Anna Basevich on unwinding the public health crisis, and how we can help Medicaid beneficiaries retain their benefits
The mental math to sign up for healthcare coverage is complicated. Whether you’re evaluating Medicare Advantage plans for the first time, or you’re a full-time employee of a healthcare technology company (like me) going through open enrollment forms, it can be a challenging process – and that’s just those of us who don’t have to demonstrate our income to sign up for and retain coverage.
For millions of Americans, the PHE for COVID-19 made things a bit easier. States were required to implement continuous coverage, which paused redetermination — the process of re-submitting the paperwork necessary to qualify for Medicaid coverage. And so for the past few years, beneficiaries and their support systems (MCPs, health systems, social services) fell out of practice with this process. Redetermination is about to start up again, which is going to cause an added burden on our country’s healthcare system and could cause millions of Americans to lose coverage if they fail to navigate the complex process.
Preventative care, chronic disease management, and access to emergency services — all foundations of success in population health management — are at jeopardy. While states are required to send multiple notices to beneficiaries before terminating Medicaid coverage, the Medicaid population has not been in the habit of responding to these letters for the past three years. Many may have never had to go through redetermination if they began receiving coverage due to changing circumstances during the pandemic. Others may not have the financial literacy to pull together the proper documentation, or they may have language barriers with completing the forms. Those lacking stable housing may not even receive mail at the address on file. Given the barriers, helping Medicaid beneficiaries retain coverage requires an all-hands on deck mentality.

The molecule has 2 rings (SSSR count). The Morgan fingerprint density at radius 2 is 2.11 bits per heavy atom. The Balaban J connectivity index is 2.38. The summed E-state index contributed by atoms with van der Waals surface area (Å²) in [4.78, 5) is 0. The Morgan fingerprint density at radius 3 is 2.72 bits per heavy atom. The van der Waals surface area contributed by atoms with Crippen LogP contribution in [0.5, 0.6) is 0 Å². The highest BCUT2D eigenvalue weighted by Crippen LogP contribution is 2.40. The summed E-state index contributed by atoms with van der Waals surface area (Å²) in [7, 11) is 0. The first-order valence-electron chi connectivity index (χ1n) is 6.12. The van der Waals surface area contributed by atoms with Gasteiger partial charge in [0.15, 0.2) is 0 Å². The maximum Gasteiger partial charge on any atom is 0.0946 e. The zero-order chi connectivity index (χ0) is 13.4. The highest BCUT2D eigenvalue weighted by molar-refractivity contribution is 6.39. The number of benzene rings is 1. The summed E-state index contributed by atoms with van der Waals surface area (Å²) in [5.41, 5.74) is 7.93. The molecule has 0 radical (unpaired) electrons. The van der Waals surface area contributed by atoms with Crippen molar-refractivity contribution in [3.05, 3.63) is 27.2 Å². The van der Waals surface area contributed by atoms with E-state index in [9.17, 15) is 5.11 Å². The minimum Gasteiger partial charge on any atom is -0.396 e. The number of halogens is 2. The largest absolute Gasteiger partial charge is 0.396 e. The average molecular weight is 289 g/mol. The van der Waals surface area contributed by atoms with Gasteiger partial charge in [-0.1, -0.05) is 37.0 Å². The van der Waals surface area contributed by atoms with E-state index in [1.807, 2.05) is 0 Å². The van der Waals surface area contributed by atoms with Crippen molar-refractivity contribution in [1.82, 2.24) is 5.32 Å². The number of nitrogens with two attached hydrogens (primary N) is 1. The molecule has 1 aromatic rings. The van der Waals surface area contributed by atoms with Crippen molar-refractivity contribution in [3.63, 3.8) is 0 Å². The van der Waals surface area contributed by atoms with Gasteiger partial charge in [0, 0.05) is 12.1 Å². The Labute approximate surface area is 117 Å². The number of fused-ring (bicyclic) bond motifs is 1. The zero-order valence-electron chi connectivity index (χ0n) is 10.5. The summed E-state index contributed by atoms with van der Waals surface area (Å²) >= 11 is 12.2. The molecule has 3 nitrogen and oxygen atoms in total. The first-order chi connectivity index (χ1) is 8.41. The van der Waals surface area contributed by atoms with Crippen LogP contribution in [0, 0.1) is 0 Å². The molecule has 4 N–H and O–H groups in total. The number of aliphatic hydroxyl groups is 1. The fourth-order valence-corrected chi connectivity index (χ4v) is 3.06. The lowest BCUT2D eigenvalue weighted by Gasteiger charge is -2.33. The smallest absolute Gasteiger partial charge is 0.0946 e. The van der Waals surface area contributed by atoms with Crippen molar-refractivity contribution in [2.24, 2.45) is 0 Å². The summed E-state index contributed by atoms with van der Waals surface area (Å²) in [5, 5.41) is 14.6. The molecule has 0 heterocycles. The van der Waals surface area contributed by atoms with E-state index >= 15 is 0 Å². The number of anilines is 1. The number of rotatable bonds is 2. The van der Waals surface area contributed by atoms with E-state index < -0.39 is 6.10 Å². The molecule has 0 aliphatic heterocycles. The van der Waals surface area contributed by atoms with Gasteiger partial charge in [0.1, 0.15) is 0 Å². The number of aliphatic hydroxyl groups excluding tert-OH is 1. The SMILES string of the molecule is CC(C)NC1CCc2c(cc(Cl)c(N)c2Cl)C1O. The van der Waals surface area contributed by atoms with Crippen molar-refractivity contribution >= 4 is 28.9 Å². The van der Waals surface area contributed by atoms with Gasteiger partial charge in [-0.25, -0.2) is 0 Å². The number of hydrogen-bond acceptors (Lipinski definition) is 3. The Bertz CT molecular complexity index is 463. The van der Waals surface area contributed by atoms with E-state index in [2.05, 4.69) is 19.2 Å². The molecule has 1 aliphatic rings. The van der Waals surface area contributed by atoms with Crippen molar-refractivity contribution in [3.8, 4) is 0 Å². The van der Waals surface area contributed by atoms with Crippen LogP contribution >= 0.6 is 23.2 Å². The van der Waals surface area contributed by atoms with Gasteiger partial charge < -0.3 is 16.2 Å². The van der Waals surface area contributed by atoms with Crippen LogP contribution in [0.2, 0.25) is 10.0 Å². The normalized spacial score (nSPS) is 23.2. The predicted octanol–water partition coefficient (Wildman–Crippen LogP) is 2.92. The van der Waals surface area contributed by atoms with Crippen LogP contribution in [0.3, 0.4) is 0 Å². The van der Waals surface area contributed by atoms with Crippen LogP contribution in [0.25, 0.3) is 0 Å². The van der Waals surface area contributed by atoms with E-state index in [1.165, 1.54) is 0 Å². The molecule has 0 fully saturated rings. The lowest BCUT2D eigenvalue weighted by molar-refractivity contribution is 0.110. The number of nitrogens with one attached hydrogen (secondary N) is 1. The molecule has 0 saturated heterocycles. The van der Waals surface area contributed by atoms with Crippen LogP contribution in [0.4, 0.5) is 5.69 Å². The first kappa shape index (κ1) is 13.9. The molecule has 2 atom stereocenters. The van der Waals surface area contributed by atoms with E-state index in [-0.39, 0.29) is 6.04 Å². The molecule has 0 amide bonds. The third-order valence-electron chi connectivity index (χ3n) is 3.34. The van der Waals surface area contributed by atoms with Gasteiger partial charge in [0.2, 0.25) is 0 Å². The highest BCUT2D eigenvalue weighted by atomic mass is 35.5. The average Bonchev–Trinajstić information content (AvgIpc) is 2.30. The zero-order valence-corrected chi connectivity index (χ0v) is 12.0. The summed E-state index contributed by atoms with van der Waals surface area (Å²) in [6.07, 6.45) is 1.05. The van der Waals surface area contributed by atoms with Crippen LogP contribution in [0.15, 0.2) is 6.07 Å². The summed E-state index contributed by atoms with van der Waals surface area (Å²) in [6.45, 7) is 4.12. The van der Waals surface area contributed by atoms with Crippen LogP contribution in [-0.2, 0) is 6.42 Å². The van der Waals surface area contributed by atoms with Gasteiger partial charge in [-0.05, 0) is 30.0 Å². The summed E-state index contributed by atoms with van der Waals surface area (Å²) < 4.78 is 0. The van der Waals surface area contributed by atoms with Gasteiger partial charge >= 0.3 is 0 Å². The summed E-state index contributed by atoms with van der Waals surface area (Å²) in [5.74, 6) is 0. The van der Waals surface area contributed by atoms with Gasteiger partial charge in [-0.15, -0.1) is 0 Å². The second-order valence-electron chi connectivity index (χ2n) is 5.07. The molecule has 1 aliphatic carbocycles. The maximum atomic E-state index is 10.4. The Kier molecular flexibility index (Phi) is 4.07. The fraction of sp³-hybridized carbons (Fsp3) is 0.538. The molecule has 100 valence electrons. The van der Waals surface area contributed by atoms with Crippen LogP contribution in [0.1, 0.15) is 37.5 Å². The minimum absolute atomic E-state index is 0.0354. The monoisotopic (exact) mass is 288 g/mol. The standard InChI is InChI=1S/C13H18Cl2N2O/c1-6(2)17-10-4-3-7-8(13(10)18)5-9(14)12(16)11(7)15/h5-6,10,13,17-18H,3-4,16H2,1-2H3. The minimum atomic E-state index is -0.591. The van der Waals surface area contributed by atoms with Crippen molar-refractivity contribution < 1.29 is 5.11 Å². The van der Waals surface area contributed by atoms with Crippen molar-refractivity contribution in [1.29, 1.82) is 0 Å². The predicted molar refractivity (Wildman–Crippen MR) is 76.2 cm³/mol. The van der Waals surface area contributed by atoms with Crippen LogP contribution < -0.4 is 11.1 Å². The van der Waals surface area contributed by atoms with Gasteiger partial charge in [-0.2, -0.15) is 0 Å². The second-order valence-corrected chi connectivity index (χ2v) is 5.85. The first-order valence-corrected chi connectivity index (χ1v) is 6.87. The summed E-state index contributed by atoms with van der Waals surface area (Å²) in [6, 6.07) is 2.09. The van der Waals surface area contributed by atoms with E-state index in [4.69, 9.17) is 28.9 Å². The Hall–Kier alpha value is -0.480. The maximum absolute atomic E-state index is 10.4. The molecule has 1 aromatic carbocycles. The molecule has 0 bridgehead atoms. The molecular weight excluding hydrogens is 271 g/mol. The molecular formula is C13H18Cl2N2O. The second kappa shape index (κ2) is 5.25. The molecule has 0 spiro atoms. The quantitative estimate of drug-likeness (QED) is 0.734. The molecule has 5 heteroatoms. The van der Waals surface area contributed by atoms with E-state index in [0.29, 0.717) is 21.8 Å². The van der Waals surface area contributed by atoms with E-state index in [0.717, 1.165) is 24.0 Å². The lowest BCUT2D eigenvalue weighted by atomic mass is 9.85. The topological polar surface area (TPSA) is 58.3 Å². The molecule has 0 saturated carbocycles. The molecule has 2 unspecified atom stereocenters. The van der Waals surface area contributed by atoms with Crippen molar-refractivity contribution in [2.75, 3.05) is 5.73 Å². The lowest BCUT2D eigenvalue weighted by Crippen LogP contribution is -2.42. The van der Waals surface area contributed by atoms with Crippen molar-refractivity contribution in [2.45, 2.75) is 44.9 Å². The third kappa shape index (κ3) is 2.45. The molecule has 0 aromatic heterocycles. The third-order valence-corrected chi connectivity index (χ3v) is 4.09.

As we unwind the PHE over the next few months, how can you help your Medicaid population keep their coverage and navigate redetermination? Last year, I wrote an article for MedCity News detailing a 3-step plan that providers and payers could follow to support Medicaid beneficiaries in the process. That plan is still valid today: (1) Inform Medicaid patients of the need to re-enroll, (2) Strengthen your relationship with the beneficiary, and (3) Ensure outreach campaigns are omnichannel and multilingual, accounting for barriers to redetermination the same way that we account for barriers to care in addressing care gaps. Leverage your trust with patients, help them tap into community resources to successfully navigate redetermination, and cater to them in the languages and channels which they use to communicate.
Technology plays a crucial role in successful unwinding. At Arcadia, we’re already having conversations with customers to formulate a plan. They’re using Arcadia Analytics to build Medicaid patient lists, identify renewal dates, contact preferences, and languages spoken, and automate outreach with templated messages. Many organizations are getting messaging out that says, “Hey, it’s not too early to start thinking about Medicaid coverage” or “Your coverage is contingent on getting documentation together.” We recommend starting this outreach at least three months before a patient’s renewal date, leveraging multiple methods of communication, because it often takes multiple touch points to build urgency and drive action.
For better or worse, unwinding is here. This could create a huge burden on our healthcare system, but it doesn’t have to. With the proper application of technology, we can keep those who need coverage covered, while preventing further burnout amongst clinical staff resources. I encourage you to make a plan today and reach out if you need support.
VP Enterprise Partnerships